Robert Tanitch reviews the latest DVDs
Green Book (Entertainment One). Thoroughly enjoyable though it is, many were surprised when it won the Oscar for Best Picture. An Italian-American nightclub bouncer, Tony Vallelonga, turns chauffeur bodyguard and drives African-American jazz musician Dr Don Shirley, a virtuoso pianist, to the Deep segregated South for a concert tour in the early 1960s. There are racist incidents all along the way but never between them. Their divide is one of class and culture. The black man educates the white man. They become good friends. Peter Farrelly directs. He won an Oscar for best original screenplay. Viggo Mortensen and Mahershala Ali have an instant rapport and they also won Oscars. (The Green Book was a guide used by black motorists to check hotels, restaurants, venues which accepted blacks.)
All is True (Sony). In 1613 the Globe Theatre burned down and Shakespeare returned to his wife and children in Stratford-upon-Avon after a 17-year absence never to write again. He grieves for the death of his 11-year-old son and determines to build a memorial garden to his memory. The script is by Ben Elton who (vide Upstart Crow on TV starring David Mitchell) knows his Shakespeare well. Kenneth Branagh doesn’t look like Kenneth Branagh at all. He looks like the Chandos portrait of the bard. (I very nearly said he looked like David Mitchell.) There is an excellent scene when the Earl of Southampton (Ian McKellen) calls. The former patron, he had loved as a young man and to whom he had dedicated his sonnets, has grown old. Judi Dench plays Shakespeare’s illiterate wife.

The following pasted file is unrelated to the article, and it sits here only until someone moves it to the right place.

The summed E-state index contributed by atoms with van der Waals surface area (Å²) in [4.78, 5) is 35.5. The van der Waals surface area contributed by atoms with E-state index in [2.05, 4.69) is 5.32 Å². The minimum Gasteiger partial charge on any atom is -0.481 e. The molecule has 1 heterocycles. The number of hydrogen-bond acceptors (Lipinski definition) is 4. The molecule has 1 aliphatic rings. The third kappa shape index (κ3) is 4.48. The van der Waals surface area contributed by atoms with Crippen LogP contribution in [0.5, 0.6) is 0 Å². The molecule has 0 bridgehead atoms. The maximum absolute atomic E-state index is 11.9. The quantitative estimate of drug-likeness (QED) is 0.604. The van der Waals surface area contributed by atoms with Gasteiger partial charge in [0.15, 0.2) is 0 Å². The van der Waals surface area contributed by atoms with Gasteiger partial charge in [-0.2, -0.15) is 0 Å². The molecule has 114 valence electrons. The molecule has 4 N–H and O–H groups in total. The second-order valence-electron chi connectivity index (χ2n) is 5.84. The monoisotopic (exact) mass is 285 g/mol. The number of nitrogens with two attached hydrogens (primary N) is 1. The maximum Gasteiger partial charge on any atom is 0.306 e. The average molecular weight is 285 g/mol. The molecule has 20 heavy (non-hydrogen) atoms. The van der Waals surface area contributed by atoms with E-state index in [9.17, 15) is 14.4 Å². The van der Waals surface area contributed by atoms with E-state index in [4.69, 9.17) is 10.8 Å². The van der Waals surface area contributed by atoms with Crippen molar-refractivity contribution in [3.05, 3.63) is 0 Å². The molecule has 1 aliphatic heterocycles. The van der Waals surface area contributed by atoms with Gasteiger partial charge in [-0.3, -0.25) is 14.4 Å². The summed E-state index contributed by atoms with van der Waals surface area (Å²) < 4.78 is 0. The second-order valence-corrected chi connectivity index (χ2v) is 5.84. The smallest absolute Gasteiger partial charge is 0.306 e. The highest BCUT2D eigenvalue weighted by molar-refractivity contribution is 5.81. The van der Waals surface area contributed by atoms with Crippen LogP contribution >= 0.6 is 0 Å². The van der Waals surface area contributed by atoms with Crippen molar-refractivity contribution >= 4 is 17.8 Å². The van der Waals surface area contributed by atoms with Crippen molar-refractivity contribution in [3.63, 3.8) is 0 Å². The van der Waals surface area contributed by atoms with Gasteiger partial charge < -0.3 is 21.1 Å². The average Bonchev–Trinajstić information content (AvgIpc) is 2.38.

I Was Monty’s Double (StudioCanal). In World War II in order to divert attention away from D-Day in Europe, Monty went on inspection tour of North Africa in 1944 – only it wasn’t Monty at all but an obscure Pay Corps officer impersonating him. Clifton E. James recreated the wartime role, he had accepted with the greatest reluctance, feeling acutely his lack of self-confidence to sustain it. However, his likeness to Monty was so uncanny he fooled everybody. It is a great pity the producers felt obliged to add a totally fictional and totally unconvincing Nazi kidnap operation for an absurd climax. John Mills and Cecil Parker are cast as the intelligence officers who mastermind the hoax.
The Instant Family (Paramount). A childless middle-aged couple (Mark Wahlberg and Rose Byrne) decide to adopt three Latino children but first they have to pass a foster parent test. The director Sean Anders and his wife had gone through the experience in real life. The film, billed as a feel-good movie for everyone, is a mixture of sit com, reality and cliché, and is clearly meant to inspire others to adopt children. There are a lot of children out there in need of a home. How well do you think you would you cope with the chaos, the mood swings, the tantrums, the outright rebellion and the lies? The heart-warming courtroom finale is cringe-making sentimentality.